Why do victims sometimes return to/stay with abusers?
Abusive partners work to keep victims trapped in the relationship, making it seem impossible to leave. Here are a few factors that may prevent someone from walking away from an abusive relationship:
- Their abuser controls the finances
- The abuser isolated the victim from their family and friends
- An abusive partner may “gaslight” a victim, or convince them they are responsible for the abuse and the failed relationship, making someone want to stay and prove otherwise
- Abusers may claim that they are going to change just to keep the victim from leaving
- Fear that the situation will escalate if they leave
How does Massachusetts DCF define neglect?
Neglect is failure by a caregiver to take those actions necessary to provide a child with minimally adequate food, clothing, shelter, medical care, supervision, emotional stability and growth, or other essential care. It does not matter to DCF if this neglect is deliberate or because of an inability to provide for your children.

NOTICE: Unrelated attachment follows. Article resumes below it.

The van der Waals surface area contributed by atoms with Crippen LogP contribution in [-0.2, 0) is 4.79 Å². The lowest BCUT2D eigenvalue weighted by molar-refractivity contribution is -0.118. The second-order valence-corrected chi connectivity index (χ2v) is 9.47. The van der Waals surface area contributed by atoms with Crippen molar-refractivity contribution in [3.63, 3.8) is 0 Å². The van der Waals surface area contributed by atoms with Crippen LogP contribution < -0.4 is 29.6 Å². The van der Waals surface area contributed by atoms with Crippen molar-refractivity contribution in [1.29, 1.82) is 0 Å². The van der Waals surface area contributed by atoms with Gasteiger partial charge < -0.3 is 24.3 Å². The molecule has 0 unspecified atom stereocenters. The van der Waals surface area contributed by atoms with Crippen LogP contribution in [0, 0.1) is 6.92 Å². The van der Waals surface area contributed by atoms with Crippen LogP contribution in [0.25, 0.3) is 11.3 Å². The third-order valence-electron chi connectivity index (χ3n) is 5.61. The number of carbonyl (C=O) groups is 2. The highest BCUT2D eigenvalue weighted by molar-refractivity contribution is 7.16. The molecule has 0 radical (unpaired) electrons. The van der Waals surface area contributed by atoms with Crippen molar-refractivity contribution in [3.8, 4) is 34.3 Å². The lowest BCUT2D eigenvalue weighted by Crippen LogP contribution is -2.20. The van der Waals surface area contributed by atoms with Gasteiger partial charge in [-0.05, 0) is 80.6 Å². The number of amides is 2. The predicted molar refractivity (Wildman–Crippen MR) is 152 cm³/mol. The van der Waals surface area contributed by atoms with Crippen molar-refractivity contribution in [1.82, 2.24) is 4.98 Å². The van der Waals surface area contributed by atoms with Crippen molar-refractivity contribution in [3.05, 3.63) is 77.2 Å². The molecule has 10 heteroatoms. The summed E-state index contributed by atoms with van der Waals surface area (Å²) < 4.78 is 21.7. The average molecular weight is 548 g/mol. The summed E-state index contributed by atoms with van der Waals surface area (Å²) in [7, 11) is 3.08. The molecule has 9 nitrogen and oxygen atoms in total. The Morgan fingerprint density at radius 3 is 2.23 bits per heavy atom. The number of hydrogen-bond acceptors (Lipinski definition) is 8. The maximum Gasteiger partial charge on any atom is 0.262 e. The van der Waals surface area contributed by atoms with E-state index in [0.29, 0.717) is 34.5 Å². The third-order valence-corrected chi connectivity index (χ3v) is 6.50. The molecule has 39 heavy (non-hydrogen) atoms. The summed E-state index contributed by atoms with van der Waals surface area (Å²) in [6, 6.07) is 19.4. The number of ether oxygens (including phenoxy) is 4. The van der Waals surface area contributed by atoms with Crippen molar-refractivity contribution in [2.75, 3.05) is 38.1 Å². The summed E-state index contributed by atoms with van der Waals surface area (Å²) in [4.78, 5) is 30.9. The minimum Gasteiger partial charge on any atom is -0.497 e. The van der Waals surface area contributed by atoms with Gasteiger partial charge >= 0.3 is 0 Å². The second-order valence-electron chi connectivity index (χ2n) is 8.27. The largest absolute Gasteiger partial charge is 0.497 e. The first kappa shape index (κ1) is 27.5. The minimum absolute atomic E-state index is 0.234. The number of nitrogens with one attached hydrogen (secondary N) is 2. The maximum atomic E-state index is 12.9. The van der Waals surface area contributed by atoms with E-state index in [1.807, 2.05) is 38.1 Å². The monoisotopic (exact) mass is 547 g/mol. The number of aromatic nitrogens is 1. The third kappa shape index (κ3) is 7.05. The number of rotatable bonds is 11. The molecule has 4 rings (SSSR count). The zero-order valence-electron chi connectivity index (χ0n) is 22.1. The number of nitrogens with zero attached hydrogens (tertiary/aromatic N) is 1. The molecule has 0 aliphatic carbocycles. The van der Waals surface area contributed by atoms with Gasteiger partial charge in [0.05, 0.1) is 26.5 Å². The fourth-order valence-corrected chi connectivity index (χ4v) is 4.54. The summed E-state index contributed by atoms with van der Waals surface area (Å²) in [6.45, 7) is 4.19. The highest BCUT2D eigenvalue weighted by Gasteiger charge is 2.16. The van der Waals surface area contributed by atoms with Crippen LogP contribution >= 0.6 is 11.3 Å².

Does MA DCF Domestic Violence = MA DCF Child Neglect?
When there are domestic violence allegations against you, DCF can accuse you of child neglect. In 2019, 74.4% of allegations made to DCF were of neglect. That same year, neglect allegations made up 85.9% of cases that were supported. DCF will claim that you are “neglecting” your child by letting them see and hear the abuse. These accusations are very serious and can have tragic effects for your family.
What Happens in a DCF Investigation for Domestic Violence Allegations?
DCF usually starts an investigation after a reporter calls their office. There are three (3) types of reporters: mandated, non-mandated and anonymous reporters. Mandated reporters legally have to report every single suspicion they have that a parent/caretaker is abusing or neglecting a child. Non-mandated reporters are not required to report anything. Anyone can be a non-mandated reporter. A DCF worker will take down all necessary information in a 51A report. Once that report is complete, they will decide whether the matter is worth looking into. Then DCF will either screen-in or screen-out the 51A report. If it is screened-in, they will start an investigation because they believe there is “reasonable cause to believe” the allegations are true.